Description : Web Of Trust (WOT) is an extra layer of internet security right in your browser. Protecting you from scams, malware and spam, by shining a big red light on those sites that you could do without being on. This works by using a rating system, and uses both community submitted ratings and several lists from other trusted locations. If the site has a red rating, a big warning message will appear.
I’ve been following WOT and using it for a long time now, and I think the whole idea is brilliant. Community site ratings, becoming useful in your every day browsing. The image above shows a google search for “free screensavers”. If you currently search this on your computer, and don’t have WOT installed, there is no way of telling which sites you can trust and which you cannot. Looking at the image above, its very very clear. Most of these links are dangerous, and I bet a number of them have spyware bundled with the screen saver unsuspecting users would download.
Obviously, if this was purely integrated into google, it would be rather pointless. It is a browser plugin, and will work for all websites. Its very rare that I find a site that hasn’t got a rating of any kind, especially recently as the number of ratings has started to grow very fast. The fact that the system is partly based on community ratings raises a few questions. It does show the number of people who have rated it, which gives you a idea of the reliability of the ratings. Furthermore, you can also see the comments people made on the site, to see specifically what people have said.
Every now and then, I listen to this podcast from TWiT.tv called The Tech Guy. People phone up with their computer problems, and he tries to fix them or suggest where to go for help. About every other week, someone phones up saying they installed Antivirus 2008, because it said there were viruses on their computer. At this point its clear that the caller has been drawn into installing rogue anti virus software, and it is often suggested that they reformat their machine. Because it looks like its from microsoft, people automatically assume they should install it. WOT would warn users that what they are viewing is dangerous. Ok so this may not be extremely useful for us tech savvy folk in this instance, however, the next time you have to sort out someone’s machine because of a rouge website, you can do them a favour by installing WOT as well.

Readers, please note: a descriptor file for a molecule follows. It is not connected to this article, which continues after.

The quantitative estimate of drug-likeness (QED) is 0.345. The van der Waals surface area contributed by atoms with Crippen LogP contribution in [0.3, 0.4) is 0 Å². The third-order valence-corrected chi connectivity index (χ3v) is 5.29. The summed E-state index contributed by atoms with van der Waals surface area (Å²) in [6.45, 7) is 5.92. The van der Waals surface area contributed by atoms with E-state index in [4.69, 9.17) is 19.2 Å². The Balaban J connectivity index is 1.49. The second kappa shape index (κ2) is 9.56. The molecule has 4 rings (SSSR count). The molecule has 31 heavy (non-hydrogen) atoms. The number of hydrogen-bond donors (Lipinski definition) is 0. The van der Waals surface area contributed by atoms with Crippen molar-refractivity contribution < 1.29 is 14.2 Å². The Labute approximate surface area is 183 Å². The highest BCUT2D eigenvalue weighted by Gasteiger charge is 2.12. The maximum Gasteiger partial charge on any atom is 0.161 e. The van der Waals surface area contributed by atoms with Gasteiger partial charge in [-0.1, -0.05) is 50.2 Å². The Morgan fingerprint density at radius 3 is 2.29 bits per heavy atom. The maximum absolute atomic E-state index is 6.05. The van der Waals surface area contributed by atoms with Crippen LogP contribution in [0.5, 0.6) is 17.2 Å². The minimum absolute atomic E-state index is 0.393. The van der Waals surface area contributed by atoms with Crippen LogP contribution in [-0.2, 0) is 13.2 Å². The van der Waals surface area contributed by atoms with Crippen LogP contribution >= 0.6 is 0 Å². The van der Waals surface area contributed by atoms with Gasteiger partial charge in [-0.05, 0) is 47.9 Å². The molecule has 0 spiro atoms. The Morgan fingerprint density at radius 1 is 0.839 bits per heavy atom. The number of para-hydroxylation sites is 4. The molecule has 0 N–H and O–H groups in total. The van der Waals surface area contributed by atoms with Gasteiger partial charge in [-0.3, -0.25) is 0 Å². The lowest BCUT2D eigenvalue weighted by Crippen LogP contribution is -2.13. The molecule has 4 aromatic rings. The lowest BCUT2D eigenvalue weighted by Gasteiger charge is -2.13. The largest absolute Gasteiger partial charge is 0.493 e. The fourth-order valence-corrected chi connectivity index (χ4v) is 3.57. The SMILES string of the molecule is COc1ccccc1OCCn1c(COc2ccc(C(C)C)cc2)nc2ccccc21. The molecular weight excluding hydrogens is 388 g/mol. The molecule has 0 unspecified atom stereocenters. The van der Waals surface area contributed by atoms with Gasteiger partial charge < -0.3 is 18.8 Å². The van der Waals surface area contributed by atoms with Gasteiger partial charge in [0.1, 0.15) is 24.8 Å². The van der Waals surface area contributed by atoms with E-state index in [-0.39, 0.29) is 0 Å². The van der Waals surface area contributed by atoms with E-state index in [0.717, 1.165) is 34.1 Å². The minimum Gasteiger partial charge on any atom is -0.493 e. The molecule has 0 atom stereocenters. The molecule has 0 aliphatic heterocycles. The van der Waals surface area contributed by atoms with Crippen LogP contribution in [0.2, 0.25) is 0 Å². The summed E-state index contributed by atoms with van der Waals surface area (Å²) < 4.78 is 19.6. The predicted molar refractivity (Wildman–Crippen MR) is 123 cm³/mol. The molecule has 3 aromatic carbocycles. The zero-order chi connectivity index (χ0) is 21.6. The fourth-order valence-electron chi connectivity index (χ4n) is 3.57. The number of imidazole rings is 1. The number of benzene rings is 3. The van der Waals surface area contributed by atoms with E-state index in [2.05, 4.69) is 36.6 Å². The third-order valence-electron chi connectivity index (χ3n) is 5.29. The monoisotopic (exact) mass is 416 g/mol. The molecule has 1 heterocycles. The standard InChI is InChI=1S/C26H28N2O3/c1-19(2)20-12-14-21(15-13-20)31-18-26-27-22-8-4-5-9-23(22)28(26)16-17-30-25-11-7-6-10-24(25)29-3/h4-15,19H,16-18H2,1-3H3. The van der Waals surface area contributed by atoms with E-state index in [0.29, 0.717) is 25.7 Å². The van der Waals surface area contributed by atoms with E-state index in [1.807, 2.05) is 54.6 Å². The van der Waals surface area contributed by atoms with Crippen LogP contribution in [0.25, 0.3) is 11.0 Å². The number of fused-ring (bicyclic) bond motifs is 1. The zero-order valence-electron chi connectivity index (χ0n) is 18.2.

Let me make this clear. Google does warn users sometimes when there is dangerous website content, but that is purely on the site, by which I mean loading when the site loads. WOT will be telling you if the downloadable content on the site is trustworthy, via the site rating.
The rating system is based on 4 sections. trustworthiness, vendor reliability, privacy and child safety. The vendor reliability rating will tell you if the site can be trusted as a vendor (funny that). I raise this point because, when your searching for a specific product, and you can only find it on some horrid looking site that looks like it was designed using MS word, you need to know if it can be trusted product wise. You can see the comments people made, just like you can on the amazon marketplace with sellers.
Along with using the rating system as a guide, you can also contribute to it by rating the website’s you visit. This helps the community, which seems to have recently hit a high point in the number of users.
Conclusion : With over 2 million downloads, and over 20 million sites rated, WOT is the Web Of Trust for a reason. To be trusted. Sometimes, you of course will still want to access the dangerous site, you still can. The site also features security tips, security news, a forum and its own blog to keep you up to date. Big advantage of WOT is it works in both Firefox and Internet Explorer. It’s not like you will have to update it every day either, as its all done on the fly.